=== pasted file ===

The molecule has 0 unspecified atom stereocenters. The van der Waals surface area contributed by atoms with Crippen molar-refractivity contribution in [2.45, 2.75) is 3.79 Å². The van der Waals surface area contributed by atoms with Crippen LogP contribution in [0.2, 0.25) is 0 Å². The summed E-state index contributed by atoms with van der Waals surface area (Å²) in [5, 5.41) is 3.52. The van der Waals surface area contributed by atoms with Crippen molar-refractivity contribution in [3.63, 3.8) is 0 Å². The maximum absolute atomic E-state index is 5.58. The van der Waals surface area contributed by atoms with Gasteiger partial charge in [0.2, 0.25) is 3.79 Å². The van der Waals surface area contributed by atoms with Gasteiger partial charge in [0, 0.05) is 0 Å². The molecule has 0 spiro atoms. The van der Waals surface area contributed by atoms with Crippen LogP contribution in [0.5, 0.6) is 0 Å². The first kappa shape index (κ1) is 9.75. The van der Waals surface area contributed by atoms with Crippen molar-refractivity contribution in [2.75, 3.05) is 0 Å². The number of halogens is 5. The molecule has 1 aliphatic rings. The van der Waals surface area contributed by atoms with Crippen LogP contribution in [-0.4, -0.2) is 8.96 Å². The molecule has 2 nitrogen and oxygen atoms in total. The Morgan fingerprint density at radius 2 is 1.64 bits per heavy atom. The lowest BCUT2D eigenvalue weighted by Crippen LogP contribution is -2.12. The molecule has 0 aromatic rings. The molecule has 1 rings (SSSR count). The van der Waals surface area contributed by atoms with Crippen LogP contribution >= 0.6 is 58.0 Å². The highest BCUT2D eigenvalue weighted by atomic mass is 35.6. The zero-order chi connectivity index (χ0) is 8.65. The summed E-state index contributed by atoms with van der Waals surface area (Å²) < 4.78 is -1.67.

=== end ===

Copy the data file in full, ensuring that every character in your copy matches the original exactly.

The molecule has 0 unspecified atom stereocenters. The van der Waals surface area contributed by atoms with Crippen molar-refractivity contribution in [2.45, 2.75) is 3.79 Å². The van der Waals surface area contributed by atoms with Crippen LogP contribution in [0.2, 0.25) is 0 Å². The summed E-state index contributed by atoms with van der Waals surface area (Å²) in [5, 5.41) is 3.52. The van der Waals surface area contributed by atoms with Crippen molar-refractivity contribution in [3.63, 3.8) is 0 Å². The maximum absolute atomic E-state index is 5.58. The van der Waals surface area contributed by atoms with Gasteiger partial charge in [0.2, 0.25) is 3.79 Å². The van der Waals surface area contributed by atoms with Gasteiger partial charge in [0, 0.05) is 0 Å². The molecule has 0 spiro atoms. The van der Waals surface area contributed by atoms with Crippen LogP contribution in [0.5, 0.6) is 0 Å². The first kappa shape index (κ1) is 9.75. The van der Waals surface area contributed by atoms with Crippen molar-refractivity contribution in [2.75, 3.05) is 0 Å². The number of halogens is 5. The molecule has 1 aliphatic rings. The van der Waals surface area contributed by atoms with Crippen LogP contribution in [-0.4, -0.2) is 8.96 Å². The molecule has 2 nitrogen and oxygen atoms in total. The Morgan fingerprint density at radius 2 is 1.64 bits per heavy atom. The lowest BCUT2D eigenvalue weighted by Crippen LogP contribution is -2.12. The molecule has 0 aromatic rings. The molecule has 1 rings (SSSR count). The van der Waals surface area contributed by atoms with Crippen LogP contribution >= 0.6 is 58.0 Å². The highest BCUT2D eigenvalue weighted by atomic mass is 35.6. The zero-order chi connectivity index (χ0) is 8.65. The summed E-state index contributed by atoms with van der Waals surface area (Å²) < 4.78 is -1.67.